A plan to increase fines for Taiwanese who work for political organizations in China advanced at the legislature in Taipei yesterday, when a draft amendment to the Act Governing Relations Between the People of the Taiwan Area and the Mainland Area (台灣地區與大陸地區人民關係條例) passed its first reading.
The draft was proposed by Democratic Progressive Party (DPP) Legislator Michelle Lin (林楚茵) after Chang Ching-yi (張經義) — a Taiwanese reporter who works for a Chinese state-run agency — on April 9 did not tell a White House news conference about his company, instead saying: “I am from Taiwan” during his question time with US President Donald Trump.
Chang is a Taiwanese-born employee at Shanghai Media Group (上海文化廣播影視集團), a state-owned mouthpiece of the Chinese Communist Party (CCP).
Photo: Chung Li-hua, Taipei Times
Mainland Affairs Council (MAC) Deputy Minister Chiu Chui-cheng (邱垂正) on Thursday said Chang broke the law and could be fined between NT$100,000 and NT$500,000 (US$3,322 and US$16,610).
Article 33 of the act states that “any individual, juristic person, organization, or other institution of the Taiwan Area shall not hold any position or become any member of the agencies, institutions or organizations of the Mainland Area which are political parties, the military, the administration or of any political nature and which are prohibited with public notices by the Mainland Affairs Council, Executive Yuan in consultation with each competent authorities concerned.”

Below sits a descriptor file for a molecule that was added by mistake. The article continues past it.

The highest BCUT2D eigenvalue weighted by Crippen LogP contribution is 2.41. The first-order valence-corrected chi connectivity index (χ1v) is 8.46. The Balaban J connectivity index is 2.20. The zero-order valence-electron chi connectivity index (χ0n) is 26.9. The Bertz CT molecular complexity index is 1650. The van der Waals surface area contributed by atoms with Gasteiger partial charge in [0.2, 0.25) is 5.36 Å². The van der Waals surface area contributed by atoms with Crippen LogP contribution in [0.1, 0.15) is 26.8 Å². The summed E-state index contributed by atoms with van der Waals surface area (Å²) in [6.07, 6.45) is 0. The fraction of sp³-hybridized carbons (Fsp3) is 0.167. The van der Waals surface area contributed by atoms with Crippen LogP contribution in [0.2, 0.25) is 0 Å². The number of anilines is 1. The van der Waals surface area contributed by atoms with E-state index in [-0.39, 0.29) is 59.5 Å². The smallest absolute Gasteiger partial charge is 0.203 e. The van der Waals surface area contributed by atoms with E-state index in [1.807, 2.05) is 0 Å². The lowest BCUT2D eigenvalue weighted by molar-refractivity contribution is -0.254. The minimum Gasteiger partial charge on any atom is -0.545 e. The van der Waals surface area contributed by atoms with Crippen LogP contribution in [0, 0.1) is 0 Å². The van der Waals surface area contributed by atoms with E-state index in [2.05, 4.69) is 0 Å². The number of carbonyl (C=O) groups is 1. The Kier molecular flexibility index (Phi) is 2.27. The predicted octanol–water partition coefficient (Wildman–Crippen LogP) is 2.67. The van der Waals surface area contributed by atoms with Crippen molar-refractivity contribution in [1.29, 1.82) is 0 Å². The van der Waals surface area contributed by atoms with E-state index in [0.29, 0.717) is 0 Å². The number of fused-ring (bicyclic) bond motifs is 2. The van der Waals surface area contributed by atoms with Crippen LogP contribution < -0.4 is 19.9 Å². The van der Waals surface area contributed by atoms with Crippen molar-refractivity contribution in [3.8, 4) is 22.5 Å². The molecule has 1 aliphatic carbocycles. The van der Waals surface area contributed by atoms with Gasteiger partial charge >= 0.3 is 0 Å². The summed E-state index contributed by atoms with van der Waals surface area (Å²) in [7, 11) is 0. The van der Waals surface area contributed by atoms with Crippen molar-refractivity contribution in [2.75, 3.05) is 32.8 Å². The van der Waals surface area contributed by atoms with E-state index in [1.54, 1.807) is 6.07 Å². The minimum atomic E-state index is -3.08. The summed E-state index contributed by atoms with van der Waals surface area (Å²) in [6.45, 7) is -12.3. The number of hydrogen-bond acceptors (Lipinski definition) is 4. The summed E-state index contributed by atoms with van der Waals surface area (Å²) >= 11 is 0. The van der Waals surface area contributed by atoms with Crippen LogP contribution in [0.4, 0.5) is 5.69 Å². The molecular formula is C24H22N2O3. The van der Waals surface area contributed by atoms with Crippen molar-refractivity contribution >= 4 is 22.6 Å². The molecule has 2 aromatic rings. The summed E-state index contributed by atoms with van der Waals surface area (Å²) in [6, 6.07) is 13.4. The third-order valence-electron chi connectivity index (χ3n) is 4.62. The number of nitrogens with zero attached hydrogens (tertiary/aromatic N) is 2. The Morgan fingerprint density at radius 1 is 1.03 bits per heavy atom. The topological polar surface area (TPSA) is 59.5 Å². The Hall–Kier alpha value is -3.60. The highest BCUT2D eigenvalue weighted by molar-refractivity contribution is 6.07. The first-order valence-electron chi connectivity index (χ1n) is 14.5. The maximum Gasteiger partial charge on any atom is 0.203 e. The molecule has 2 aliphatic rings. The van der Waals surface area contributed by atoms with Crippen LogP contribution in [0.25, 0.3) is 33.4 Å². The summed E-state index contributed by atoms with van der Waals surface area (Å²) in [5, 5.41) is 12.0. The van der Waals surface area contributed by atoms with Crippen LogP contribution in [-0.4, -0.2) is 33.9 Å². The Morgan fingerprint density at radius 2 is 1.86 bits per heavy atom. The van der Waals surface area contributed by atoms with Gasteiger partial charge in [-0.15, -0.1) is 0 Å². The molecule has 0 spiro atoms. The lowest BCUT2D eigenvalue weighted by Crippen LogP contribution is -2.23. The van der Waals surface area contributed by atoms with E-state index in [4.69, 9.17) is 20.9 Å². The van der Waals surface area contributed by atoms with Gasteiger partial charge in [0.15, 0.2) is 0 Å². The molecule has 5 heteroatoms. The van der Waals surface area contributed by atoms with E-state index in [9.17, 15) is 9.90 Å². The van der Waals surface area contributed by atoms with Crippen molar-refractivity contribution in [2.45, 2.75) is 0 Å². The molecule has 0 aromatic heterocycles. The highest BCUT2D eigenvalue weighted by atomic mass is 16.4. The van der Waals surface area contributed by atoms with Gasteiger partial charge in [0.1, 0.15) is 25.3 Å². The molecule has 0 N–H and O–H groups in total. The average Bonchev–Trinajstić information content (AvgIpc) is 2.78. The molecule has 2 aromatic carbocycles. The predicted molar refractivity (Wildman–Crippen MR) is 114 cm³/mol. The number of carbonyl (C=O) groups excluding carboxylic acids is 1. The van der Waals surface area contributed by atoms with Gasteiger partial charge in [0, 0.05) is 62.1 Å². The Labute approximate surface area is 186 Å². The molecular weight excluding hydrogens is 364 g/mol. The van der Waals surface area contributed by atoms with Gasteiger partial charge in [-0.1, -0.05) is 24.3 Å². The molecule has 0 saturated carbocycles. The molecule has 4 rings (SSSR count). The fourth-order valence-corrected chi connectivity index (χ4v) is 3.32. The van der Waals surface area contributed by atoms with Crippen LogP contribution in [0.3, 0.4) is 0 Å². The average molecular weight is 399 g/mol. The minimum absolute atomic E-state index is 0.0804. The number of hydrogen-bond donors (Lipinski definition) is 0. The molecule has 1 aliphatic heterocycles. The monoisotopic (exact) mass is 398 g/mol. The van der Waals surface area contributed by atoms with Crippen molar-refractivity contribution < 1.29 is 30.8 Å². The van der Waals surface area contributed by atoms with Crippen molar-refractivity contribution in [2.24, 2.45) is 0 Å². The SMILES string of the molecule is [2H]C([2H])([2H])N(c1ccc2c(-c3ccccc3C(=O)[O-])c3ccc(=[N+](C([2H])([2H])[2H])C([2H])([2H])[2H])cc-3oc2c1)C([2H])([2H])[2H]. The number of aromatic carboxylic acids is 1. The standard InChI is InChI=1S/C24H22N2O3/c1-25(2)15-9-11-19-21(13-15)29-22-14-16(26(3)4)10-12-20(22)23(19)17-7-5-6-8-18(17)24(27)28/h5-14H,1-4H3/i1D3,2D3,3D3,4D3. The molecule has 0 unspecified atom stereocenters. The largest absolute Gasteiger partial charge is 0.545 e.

The amendment would boost the maximum fine to NT$1 million.
China has used multiple means to “buy off” Taiwanese, having them hired at Chinese organizations and agencies of a political nature, Lin said yesterday, adding that a maximum fine of NT$500,000 was too small to be a deterrent.
Separately yesterday, Chinese Nationalist Party (KMT) Legislator Yeh Yu-lan (葉毓蘭) protested the decision to pass the amendment, saying that all Chinese media firms have state-ownership backgrounds, so the change to the law would in effect be a ban on Taiwanese working for any Chinese media firm.
It is a restriction of people’s right to work, an extremely unwise move in Taiwan, which advocates freedom of speech, Yeh said.
KMT Legislator Hung Meng-kai (洪孟楷) called on the DPP government not to oppose everything China-related.
Chang, who grew up in Yunlin County and has the chance to ask the US president questions, should be applauded, Hung said.
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